Unrealized Losses and the Black Box Investment Policy

The “risk free rate” is often thought of as the rate of interest paid on US government bonds. That interest rate is thought of as risk free because it is backed by the full faith and credit of the United States. Want to know where you can find that full faith and credit? Look in the mirror.

When you ask around about what collective management organizations do with their “black box” monies while they are waiting to match money with songwriters or at least copyright owners, you often hear that the money is invested in very safe instruments, like U.S. treasury bonds. This might be particularly true of CMOs that are required to pay interest on black box because that interest has to come from somewhere.

But–and here it is–but, as we have learned from the Silicon Valley Bank collapse and the number of federal government officials in the mumble tank about why these banks are failing and why they are getting bailed out by, you know, the full faith and credit of the United States, “risk free” seems to be a relative concept. When you buy US government bonds, there are a number of different maturity dates available to you, kind of like buying a certificate of deposit. A common maturity date is the 10-year bond and the two-year bond, both of which were recently down sharply.

But–there is a connection between the interest rate that the bond pays, the price of the bond, and the maturity date of that bond. When bond interest rates increase, the face price tends to decrease. So if you paid $100 for a bond with a interest rate of say .08% and that rate then increased to say 4.5%, the face price of that bond will no longer be $100, it will be less. If that increase happens fairly quickly, you can have difficulty finding a buyer. The good news is that when the Federal Reserve raises the interest rate, there is about as much news coverage of the event as it is theoretically possible to have, both before during and after the rate increase, not to mention the Federal Reserve chair testifying to Congress. It’s very public. Closely watched doesn’t really capture that level of attention.

When bond prices decline, holders only “realize” the loss or gain if they sell the bond unless the bond is marked to market so the firm has to disclose the amount of what the loss would be if they sold the bond. Hence the concept of “unrealized losses,” “maturity risk,” or “interest rate risk.” Some think that US banks currently have $620 billion in unrealized losses due to interest rate risk. And don’t forget, these are your betters. These are the smart people. These are the city fellers.

This interest rate risk issue is not limited to banks, however. It is also present anytime that an entity tasked with caring for other people’s money invests that money in treasury bonds, crypto, or whatever. You don’t have to be Wall Street Bets to end up losing your shirt or something in this environment.

So the point is that the same problem of interest rate risk and unrealized losses could apply to CMOs, such as The MLC, Inc. because of their undisclosed “investment policy” of investing the $424 million of black box they were paid by the services. They don’t disclose what the investment policy is and they don’t disclose their holdings so we don’t really know what has happened, if anything. The money could be perfectly safe.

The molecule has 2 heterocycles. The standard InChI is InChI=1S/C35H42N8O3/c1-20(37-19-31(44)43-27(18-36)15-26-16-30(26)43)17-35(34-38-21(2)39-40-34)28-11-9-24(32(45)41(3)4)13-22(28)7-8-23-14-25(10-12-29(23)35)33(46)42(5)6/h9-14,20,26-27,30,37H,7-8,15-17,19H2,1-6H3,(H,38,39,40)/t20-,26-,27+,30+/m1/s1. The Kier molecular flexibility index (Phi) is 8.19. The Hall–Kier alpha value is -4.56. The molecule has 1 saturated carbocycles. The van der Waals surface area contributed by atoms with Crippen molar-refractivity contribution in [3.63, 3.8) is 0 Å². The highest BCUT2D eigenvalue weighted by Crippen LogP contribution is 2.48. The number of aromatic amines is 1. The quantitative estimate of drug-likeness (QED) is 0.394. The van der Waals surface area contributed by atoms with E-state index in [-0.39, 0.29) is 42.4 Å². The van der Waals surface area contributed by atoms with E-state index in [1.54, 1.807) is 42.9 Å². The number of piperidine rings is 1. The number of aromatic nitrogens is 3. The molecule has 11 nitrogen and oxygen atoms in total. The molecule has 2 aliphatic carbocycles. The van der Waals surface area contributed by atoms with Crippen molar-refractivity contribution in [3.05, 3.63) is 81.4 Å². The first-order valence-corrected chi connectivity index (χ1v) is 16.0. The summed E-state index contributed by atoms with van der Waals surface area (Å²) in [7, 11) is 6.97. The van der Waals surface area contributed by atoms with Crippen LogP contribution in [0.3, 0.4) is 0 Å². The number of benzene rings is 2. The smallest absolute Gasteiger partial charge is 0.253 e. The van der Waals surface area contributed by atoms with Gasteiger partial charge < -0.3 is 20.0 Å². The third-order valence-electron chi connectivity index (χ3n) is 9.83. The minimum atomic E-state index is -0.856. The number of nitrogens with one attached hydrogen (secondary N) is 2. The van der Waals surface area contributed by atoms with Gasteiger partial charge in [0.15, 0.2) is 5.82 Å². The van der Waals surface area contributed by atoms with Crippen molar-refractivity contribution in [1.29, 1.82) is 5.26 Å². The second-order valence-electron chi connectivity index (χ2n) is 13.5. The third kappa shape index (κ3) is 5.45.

Or not.

Silicon Valley Bank Shuts Down–Crash or Comeuppance?

“It’s the economy as a whole,” Ashley Tyrner said. “It’s not just that they made investments that went the wrong way. It’s also that VCs are not writing checks to startups and deposits are not coming into the bank. So that’s the bigger piece here than just that they made a bad investment. They’re not getting deposits because venture capital is not funding startups like they were two years ago.”

The first time I ran across Silicon Valley Bank I thought it was a little too good to be true. When I met executives from SVB it was very much like the Harvard MBAs in the mail room at one of the big Hollywood talent agencies. A little too well groomed, a little too nice a car, a little too networked. And making deals that really made no sense other than keeping Sandhill Road happy.

Startups would end up with a perk-filled banking relationship and a multimillion dollar credit line with no top line revenue. And the so-called CFOs would promptly draw down that credit line (a secured credit line by the way) with no idea how it would ever be repaid. Even if the startup IPOd it probably would just rolled over into an even bigger credit line.

I don’t know if she realized what she was saying, but Ashley Tyrner described it perfectly. The VCs are cutting back on startup investing and “deposits are not coming into the bank”–to pay for those multimillion credit lines and the bridges to nowhere. No new money coming in to pay off the old commitments…sound familiar Mr. Madoff?

The reality is when the “risk free” interest rate on government bonds is approaching 5% with all signs pointing to a significant recession in our future, investors are not clamoring for a return as they were even a year ago, certainly two years ago.

So that’s just about right–the smart money starting pulling back right about two years ago. Remember, the venture funds are limited partnerships. When you hear that a venture fund has “raised” X billion, that means that they have funding commitments for X billion. They actually get that money through “capital calls” when their limiteds have to actually pony up. And sometimes–like in the Dot Bomb meltdown–limiteds tell them to F right the F off because their kids are going to college thank you very much. They won’t burn any more money on the Silicon Valley feeding frenzy.

The next Elizabeth Holmes is not going to get billions thrown at her. And that means that for some institutions in Silicon Valley, the music just stopped.